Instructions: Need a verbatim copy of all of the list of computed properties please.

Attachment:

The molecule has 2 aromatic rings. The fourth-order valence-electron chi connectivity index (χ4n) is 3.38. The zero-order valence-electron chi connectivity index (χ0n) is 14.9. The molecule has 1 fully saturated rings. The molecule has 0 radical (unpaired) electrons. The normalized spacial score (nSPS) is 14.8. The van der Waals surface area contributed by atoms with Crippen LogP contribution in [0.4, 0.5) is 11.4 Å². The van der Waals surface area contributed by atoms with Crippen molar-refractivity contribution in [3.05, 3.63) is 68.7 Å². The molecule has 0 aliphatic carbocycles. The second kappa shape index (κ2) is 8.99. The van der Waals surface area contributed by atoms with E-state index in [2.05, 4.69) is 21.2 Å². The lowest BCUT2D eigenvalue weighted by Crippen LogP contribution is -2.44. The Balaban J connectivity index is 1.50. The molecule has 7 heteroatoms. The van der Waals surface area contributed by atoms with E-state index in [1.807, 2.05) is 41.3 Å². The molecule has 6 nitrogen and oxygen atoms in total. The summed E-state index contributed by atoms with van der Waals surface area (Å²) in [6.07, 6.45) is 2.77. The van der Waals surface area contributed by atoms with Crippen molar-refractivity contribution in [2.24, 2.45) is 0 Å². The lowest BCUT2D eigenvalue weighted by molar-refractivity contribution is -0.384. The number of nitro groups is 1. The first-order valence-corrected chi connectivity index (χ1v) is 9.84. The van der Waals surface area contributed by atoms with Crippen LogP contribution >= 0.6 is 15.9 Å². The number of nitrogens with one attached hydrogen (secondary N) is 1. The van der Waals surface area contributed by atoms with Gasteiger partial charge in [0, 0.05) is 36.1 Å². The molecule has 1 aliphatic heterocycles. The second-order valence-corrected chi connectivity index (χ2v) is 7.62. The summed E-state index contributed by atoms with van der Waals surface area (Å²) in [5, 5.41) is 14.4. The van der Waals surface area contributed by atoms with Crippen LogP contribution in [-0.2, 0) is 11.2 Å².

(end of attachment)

The molecule has 2 aromatic rings. The fourth-order valence-electron chi connectivity index (χ4n) is 3.38. The zero-order valence-electron chi connectivity index (χ0n) is 14.9. The molecule has 1 fully saturated rings. The molecule has 0 radical (unpaired) electrons. The normalized spacial score (nSPS) is 14.8. The van der Waals surface area contributed by atoms with Crippen LogP contribution in [0.4, 0.5) is 11.4 Å². The van der Waals surface area contributed by atoms with Crippen molar-refractivity contribution in [3.05, 3.63) is 68.7 Å². The molecule has 0 aliphatic carbocycles. The second kappa shape index (κ2) is 8.99. The van der Waals surface area contributed by atoms with E-state index in [2.05, 4.69) is 21.2 Å². The lowest BCUT2D eigenvalue weighted by Crippen LogP contribution is -2.44. The Balaban J connectivity index is 1.50. The molecule has 7 heteroatoms. The van der Waals surface area contributed by atoms with E-state index in [1.807, 2.05) is 41.3 Å². The molecule has 6 nitrogen and oxygen atoms in total. The summed E-state index contributed by atoms with van der Waals surface area (Å²) in [6.07, 6.45) is 2.77. The van der Waals surface area contributed by atoms with Crippen molar-refractivity contribution in [2.24, 2.45) is 0 Å². The lowest BCUT2D eigenvalue weighted by molar-refractivity contribution is -0.384. The number of nitro groups is 1. The first-order valence-corrected chi connectivity index (χ1v) is 9.84. The van der Waals surface area contributed by atoms with Crippen LogP contribution >= 0.6 is 15.9 Å². The number of nitrogens with one attached hydrogen (secondary N) is 1. The van der Waals surface area contributed by atoms with Gasteiger partial charge in [0, 0.05) is 36.1 Å². The molecule has 1 aliphatic heterocycles. The second-order valence-corrected chi connectivity index (χ2v) is 7.62. The summed E-state index contributed by atoms with van der Waals surface area (Å²) in [5, 5.41) is 14.4. The van der Waals surface area contributed by atoms with Crippen LogP contribution in [-0.2, 0) is 11.2 Å².